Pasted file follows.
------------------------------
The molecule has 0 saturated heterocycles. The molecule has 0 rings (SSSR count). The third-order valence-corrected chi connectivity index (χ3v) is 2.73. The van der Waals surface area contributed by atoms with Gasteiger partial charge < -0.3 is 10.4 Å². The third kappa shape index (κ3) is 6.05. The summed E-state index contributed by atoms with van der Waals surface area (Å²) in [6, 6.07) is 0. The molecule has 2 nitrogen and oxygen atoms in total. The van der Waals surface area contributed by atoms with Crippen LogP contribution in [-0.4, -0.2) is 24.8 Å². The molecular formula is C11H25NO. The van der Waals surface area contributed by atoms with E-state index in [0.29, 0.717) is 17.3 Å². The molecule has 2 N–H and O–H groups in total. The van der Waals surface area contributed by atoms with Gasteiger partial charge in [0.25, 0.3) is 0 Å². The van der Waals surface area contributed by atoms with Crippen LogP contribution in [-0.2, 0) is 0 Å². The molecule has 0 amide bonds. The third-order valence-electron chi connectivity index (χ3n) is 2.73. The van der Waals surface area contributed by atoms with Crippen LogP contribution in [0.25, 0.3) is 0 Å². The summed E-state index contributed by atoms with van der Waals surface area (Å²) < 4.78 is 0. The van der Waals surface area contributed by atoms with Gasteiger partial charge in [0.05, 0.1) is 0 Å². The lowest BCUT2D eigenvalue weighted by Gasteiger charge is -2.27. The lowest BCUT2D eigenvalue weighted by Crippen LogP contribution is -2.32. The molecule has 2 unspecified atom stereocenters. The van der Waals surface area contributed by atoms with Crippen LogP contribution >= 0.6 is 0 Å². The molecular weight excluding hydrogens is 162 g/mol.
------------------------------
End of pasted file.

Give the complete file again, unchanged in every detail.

The molecule has 0 saturated heterocycles. The molecule has 0 rings (SSSR count). The third-order valence-corrected chi connectivity index (χ3v) is 2.73. The van der Waals surface area contributed by atoms with Gasteiger partial charge < -0.3 is 10.4 Å². The third kappa shape index (κ3) is 6.05. The summed E-state index contributed by atoms with van der Waals surface area (Å²) in [6, 6.07) is 0. The molecule has 2 nitrogen and oxygen atoms in total. The van der Waals surface area contributed by atoms with Crippen LogP contribution in [-0.4, -0.2) is 24.8 Å². The molecular formula is C11H25NO. The van der Waals surface area contributed by atoms with E-state index in [0.29, 0.717) is 17.3 Å². The molecule has 2 N–H and O–H groups in total. The van der Waals surface area contributed by atoms with Gasteiger partial charge in [0.25, 0.3) is 0 Å². The van der Waals surface area contributed by atoms with Crippen LogP contribution in [-0.2, 0) is 0 Å². The molecule has 0 amide bonds. The third-order valence-electron chi connectivity index (χ3n) is 2.73. The van der Waals surface area contributed by atoms with Crippen LogP contribution in [0.25, 0.3) is 0 Å². The summed E-state index contributed by atoms with van der Waals surface area (Å²) < 4.78 is 0. The van der Waals surface area contributed by atoms with Gasteiger partial charge in [0.05, 0.1) is 0 Å². The lowest BCUT2D eigenvalue weighted by Gasteiger charge is -2.27. The lowest BCUT2D eigenvalue weighted by Crippen LogP contribution is -2.32. The molecule has 2 unspecified atom stereocenters. The van der Waals surface area contributed by atoms with Crippen LogP contribution >= 0.6 is 0 Å². The molecular weight excluding hydrogens is 162 g/mol.